Parviz Soltan sometimes sounds more like a sorcerer than a physicist. Imagine that you hold in your hand a transparent cube, he says, palm outstretched. This is the television screen of the future, in which you will see three-dimensional images from any direction.
For now, Soltan’s palm is empty, but he has managed to build a much larger forerunner of a magic cube. In his lab at the U.S. Navy’s Command, Control, and Ocean Surveillance Center near San Diego, he proudly displays a three-foot-tall glass cylinder. Underneath, images come to life in the full glory of their three dimensions. Unlike holograms, which can be viewed from only a narrow angle of perspective, Soltan’s volumetric display re-creates a little three-dimensional world in miniature. You can stand on tiptoe and look down at the scene, squat down and peer up at it, or walk around it to see the other side.
Heavy cables link Soltan’s cylinder to the two-foot-square box of lasers, optics, and computers needed to produce the three-dimensional images. Though cumbersome, this prototype is nevertheless almost as functional as the elegant little cube Soltan envisions. The glass cylinder encloses a short, squat plastic double helix--two spirals--18 inches high and 24 inches in diameter. The helix spins ten times each second, fast enough to make it invisible. Mirrors placed at the top of the cylinder reflect pulses of light from a dozen red, green, and blue laser beams down into the helix. The helix creates a visible point of light by re-reflecting a beam. The device constructs images by creating up to 120,000 such points- -Soltan calls them voxels, for volume picture elements--20 times each second.
A key breakthrough was finding a way to direct the laser beams this way and that quickly enough to make sufficient voxels for a decent image. First Soltan experimented with a wide variety of contraptions, including motorized mirrors, which were much too slow. Then he hit upon tellurium dioxide crystals. The key characteristic of this well-known material is that light passing through it tends to slow down as the density of the crystal increases. Soltan could thus bend a laser beam passing through the crystal simply by modifying the pressure on the crystal with ordinary sound waves.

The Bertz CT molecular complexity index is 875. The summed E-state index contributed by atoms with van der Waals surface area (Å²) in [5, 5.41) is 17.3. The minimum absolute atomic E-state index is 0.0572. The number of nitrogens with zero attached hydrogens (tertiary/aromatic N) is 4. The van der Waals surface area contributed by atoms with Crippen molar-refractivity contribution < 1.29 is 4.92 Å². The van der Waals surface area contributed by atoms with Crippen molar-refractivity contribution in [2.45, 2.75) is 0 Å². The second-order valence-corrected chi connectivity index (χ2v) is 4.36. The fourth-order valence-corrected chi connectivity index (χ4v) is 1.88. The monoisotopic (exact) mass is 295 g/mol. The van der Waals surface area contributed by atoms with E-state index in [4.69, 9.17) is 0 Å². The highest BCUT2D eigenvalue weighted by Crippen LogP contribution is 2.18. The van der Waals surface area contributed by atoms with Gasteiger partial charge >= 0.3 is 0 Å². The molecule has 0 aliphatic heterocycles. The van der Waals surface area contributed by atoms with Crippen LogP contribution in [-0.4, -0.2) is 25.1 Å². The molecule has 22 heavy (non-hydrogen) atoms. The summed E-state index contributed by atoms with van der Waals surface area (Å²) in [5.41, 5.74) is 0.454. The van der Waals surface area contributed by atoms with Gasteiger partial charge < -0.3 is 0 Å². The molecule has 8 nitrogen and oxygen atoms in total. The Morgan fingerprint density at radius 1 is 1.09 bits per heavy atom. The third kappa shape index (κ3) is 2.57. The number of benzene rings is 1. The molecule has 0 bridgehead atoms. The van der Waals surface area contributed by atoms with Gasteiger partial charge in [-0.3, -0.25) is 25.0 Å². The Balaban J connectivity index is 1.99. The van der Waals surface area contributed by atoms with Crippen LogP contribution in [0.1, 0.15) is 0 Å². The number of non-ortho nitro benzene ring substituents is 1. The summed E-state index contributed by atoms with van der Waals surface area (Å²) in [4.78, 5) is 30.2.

All that was left for Soltan to do was to convert data representing the three-dimensional image into sound waves to control the laser beams. The machine turns the sound on, turns it off, repositions everything, and does it all over again in microseconds. A computer keeps track of when the helix blade passes a zero point and how fast it’s going, explains Robert Belfatto, vice president of NEOS Technologies, the Melbourne, Florida, firm that helped the Navy develop the system. Then it sends the right voxel to the right place at the right time.
The first primitive version of this three-dimensional television will be available by year’s end for the bargain-basement price of $85,000. That may be too much for the average couch potato, but not for industrial design labs, airports, and theme parks hungry for the latest in three- dimensional display technology. Soltan is currently experimenting with air traffic data to monitor flights at San Diego Airport. As many as 85 airplanes appear at any one time within the cylinder as points of light suspended in midair.
When five planes arrive at a busy airport, traffic controllers may see them on a radar screen, one piled on top of another, Soltan points out. Controllers have to determine the altitude of each one to see if any are too close to each other. With our display, they know at a glance. In the future, he hopes to use the TV to convert magnetic resonance snapshots of patients’ tissues into three-dimensional pictures for doctors and to turn engineering blueprints into tangible objects. From sonograms, we could even show an unborn baby in the birth canal, Soltan says.
He still has work to do before he can offer the world a magic cube. For one thing, his display lags behind the best two-dimensional cathode-ray tubes in its ability to resolve fine detail. Eventually, Soltan hopes to switch to a cube-shaped display that Stanford researchers are developing. The solid glass or plastic cube is infused with rare earth phosphors, which emit light when struck simultaneously by two infrared laser beams. That way, we can put a voxel anywhere in the cube, Soltan says. A bona fide magic cube would not be far behind. The breakthroughs have been made, he says. All that remains is to replace good parts with better parts.